The inside of a Pringles can is metalic but not shiny.  To reflect the light in interesting ways, you want a shiny surface, maybe one with some "character" (not completely smooth).

Time to raid the house again. Two choices:

  1. The kitchen: get some aluminum foil, cut a square about 235 mm by 245 mm for a 73 mm diameter can (circumference = diameter times pi which is 3.14.16).
  2. The binder or craft store: Find a sheet of mylar (shiny irridescent) plastic. Cut to 235 x 245 mm.

WIth our two shiny surfaces, we now need some sticky to hold the Circuit Playground and the battery at the bottom of the short tube. Best to use non-conductive materials and I do not suggest glues that make the installation permanent unless that is your wish. The suggested method is to use one of the following:

  1. Strong double sided tape, about 30 millimeters long
  2. Blu Tack, silly putty or other non-conductive moldable adhesive.

Put the sticky between the battery and Circuit Playground. Also put it on the bottom of the battery to secure it to the bottom of the can. Don't secure it yet, though


The program below reads the angle at which the Circuit Playground is turned in relation to "down" (gravity, earth). Detecting the angle and how it's turned changes the lights in a pattern that works well as a kaleidoscope. This is not the only algorithm you can use. You can experiment with fading/brightening of lights also as well as other colors and patterns. I didn't use flashing both to make a more traditional effect and to avoid people sensitive to flashing lights, You can experiment with this to your heart's delight,

Copy the program into the Arduino IDE or Codebender per the Adafruit tutorial Circuit Playground Lesson #0. You will need to ensure the Circuit Playground library is installed as described in the tutorial. Download the code to Circuit Playground, turn on and plug in the battery (put batteries into the AAA holder if you need to).  You should be greeted with colored lights. If not, check your download and power. The green power LED will light on the Circuit Playground board if it is receiving power.

// CP Kaleidoscope  Make an inexpensive, fun Kaleidoscope with Adafruit's Circuit Playground
// Change the LED effect on the Circuit Playground NeoPixel ring based on orientation from
//   the accelerometer position (like turning the end of the kaleidoscope)
// Anne Barela  August 30, 2016  MIT License  For Adafruit Industries

#include <Adafruit_CircuitPlayground.h>

const int NUMBER_OF_LEDS_ON_RING = 10;  // NeoPixels on Circuit Playground
const int brightness = 25;              // Change this value to change the NeoPixel brightness

int ledPosition, led, previousLed = 0;
float x, y, nx, ny, angle; 

void setup() {
  CircuitPlayground.begin();                   // Circuit Playground startup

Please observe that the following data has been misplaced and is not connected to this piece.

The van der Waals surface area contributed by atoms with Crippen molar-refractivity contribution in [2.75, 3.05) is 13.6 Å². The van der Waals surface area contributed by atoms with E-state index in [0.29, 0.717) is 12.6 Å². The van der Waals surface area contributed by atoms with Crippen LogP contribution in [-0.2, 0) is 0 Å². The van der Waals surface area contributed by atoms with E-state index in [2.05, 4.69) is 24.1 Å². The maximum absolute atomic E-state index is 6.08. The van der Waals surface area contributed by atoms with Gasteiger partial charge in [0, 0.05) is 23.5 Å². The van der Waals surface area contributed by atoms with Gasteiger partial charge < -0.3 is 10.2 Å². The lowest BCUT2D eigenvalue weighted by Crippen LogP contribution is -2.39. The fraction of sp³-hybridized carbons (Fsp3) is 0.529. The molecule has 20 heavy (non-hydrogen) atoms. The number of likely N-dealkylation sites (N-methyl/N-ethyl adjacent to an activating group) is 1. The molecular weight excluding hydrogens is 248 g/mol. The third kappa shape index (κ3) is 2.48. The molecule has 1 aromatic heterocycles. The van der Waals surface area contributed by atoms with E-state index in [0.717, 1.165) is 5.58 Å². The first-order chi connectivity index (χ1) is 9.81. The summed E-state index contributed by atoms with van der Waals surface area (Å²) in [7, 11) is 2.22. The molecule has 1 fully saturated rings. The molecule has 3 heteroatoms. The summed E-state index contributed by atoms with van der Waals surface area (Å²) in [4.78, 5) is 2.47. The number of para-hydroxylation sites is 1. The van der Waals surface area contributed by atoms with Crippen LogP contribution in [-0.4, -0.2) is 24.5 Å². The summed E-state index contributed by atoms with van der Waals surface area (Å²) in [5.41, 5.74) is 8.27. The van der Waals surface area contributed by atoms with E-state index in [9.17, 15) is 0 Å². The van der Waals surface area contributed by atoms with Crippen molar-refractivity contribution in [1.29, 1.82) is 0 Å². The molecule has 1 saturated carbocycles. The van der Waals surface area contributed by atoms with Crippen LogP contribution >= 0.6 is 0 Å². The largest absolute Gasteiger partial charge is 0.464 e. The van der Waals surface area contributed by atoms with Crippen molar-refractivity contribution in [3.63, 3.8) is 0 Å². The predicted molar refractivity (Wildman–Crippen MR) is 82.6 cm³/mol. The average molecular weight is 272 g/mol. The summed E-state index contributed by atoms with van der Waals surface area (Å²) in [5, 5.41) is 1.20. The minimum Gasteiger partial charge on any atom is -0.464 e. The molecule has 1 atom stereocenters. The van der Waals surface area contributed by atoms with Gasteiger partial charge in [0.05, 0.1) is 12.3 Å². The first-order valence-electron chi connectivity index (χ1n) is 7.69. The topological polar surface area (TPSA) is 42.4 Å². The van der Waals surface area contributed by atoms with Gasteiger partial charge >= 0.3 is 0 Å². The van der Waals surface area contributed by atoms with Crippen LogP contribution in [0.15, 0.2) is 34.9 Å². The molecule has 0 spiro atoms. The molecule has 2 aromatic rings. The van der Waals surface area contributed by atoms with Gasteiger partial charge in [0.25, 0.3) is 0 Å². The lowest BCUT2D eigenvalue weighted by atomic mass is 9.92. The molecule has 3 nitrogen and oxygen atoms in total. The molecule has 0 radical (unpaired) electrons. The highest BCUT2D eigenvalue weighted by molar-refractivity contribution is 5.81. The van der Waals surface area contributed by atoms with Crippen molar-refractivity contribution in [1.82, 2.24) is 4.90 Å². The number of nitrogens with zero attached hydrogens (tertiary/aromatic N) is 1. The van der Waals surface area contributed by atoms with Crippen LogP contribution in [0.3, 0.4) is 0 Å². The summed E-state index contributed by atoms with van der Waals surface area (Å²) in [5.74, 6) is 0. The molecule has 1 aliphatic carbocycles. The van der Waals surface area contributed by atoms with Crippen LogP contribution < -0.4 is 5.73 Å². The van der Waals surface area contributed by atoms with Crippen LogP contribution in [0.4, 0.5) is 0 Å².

void loop(){

  x = CircuitPlayground.motionX();   // Get the CP accelerometer x and y positions 
  y = CircuitPlayground.motionY();   //   (we ignore the z axis for this one)
  nx = x / 10.0;
  ny = y / 10.0;
  angle = atan((ny/nx)) * 180 / 3.14;  // Figure out the angle of the accelerometer

  if(angle > 0.0) {        // Adjust based on arctangent function (in degrees)
    if(nx < 0.0)
      angle += 180;
  else {
    if(ny > 0.0)
      angle += 180;
      angle += 360;
  if(angle == 360.0)      // a 360 degree angle is the same as a zero degree angle 
    angle = 0;

  led = circularize(angle / (360 / NUMBER_OF_LEDS_ON_RING));

  if(previousLed == led) { 
    // nothing to do 
  else if (counterClockwiseDistanceBetweenLeds(previousLed, led) <= 8) {
    led = circularize(previousLed + 1);
  else {
    led = circularize(previousLed - 1);
  previousLed = led;

int circularize(int pos){
    return(pos - NUMBER_OF_LEDS_ON_RING);
  else if(pos < 0)
    return(pos + NUMBER_OF_LEDS_ON_RING);

int counterClockwiseDistanceBetweenLeds(int prevPos, int nextPos){
  int distance;
  distance = nextPos - prevPos;
  if(distance < 0)
    distance += NUMBER_OF_LEDS_ON_RING;

static int speeds[] = { 0, 5, 10, 20, 35, 50, 70, 90, 120 };

void rainbowCycle(int currentSpeed)  {
    // Make an offset based on the current millisecond count scaled by the current speed.
    uint32_t offset = millis() / speeds[currentSpeed];
    // Loop through each pixel and set it to an incremental color wheel value.
    for(int i=0; i<10; ++i) {
      CircuitPlayground.strip.setPixelColor(i, CircuitPlayground.colorWheel(((i * 256 / 10) + offset) & 255));
    // Show all the pixels.;

This guide was first published on Aug 30, 2016. It was last updated on Aug 30, 2016.

This page (Inside) was last updated on Oct 23, 2021.

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